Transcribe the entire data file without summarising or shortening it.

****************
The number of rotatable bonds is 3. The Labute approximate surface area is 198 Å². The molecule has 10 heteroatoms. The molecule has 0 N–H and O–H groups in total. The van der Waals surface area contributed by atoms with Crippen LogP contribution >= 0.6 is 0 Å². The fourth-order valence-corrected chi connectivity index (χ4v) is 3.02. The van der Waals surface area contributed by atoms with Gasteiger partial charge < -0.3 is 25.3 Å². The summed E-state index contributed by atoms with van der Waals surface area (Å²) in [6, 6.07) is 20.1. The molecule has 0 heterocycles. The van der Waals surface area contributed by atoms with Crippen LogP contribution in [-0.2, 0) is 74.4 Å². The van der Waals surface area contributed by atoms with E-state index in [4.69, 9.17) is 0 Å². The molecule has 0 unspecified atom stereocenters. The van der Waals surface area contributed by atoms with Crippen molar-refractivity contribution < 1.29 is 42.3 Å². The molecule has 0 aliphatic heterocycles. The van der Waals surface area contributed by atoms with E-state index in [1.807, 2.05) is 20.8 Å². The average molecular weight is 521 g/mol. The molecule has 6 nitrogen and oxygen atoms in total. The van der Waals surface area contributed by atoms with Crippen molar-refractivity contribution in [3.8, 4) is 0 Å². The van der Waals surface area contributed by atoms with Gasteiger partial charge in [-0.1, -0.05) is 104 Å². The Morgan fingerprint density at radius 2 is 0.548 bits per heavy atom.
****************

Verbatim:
The number of rotatable bonds is 3. The Labute approximate surface area is 198 Å². The molecule has 10 heteroatoms. The molecule has 0 N–H and O–H groups in total. The van der Waals surface area contributed by atoms with Crippen LogP contribution >= 0.6 is 0 Å². The fourth-order valence-corrected chi connectivity index (χ4v) is 3.02. The van der Waals surface area contributed by atoms with Gasteiger partial charge < -0.3 is 25.3 Å². The summed E-state index contributed by atoms with van der Waals surface area (Å²) in [6, 6.07) is 20.1. The molecule has 0 heterocycles. The van der Waals surface area contributed by atoms with Crippen LogP contribution in [-0.2, 0) is 74.4 Å². The van der Waals surface area contributed by atoms with E-state index in [4.69, 9.17) is 0 Å². The molecule has 0 unspecified atom stereocenters. The van der Waals surface area contributed by atoms with Crippen molar-refractivity contribution < 1.29 is 42.3 Å². The molecule has 0 aliphatic heterocycles. The van der Waals surface area contributed by atoms with E-state index in [1.807, 2.05) is 20.8 Å². The average molecular weight is 521 g/mol. The molecule has 6 nitrogen and oxygen atoms in total. The van der Waals surface area contributed by atoms with Crippen molar-refractivity contribution in [3.8, 4) is 0 Å². The van der Waals surface area contributed by atoms with Gasteiger partial charge in [-0.1, -0.05) is 104 Å². The Morgan fingerprint density at radius 2 is 0.548 bits per heavy atom.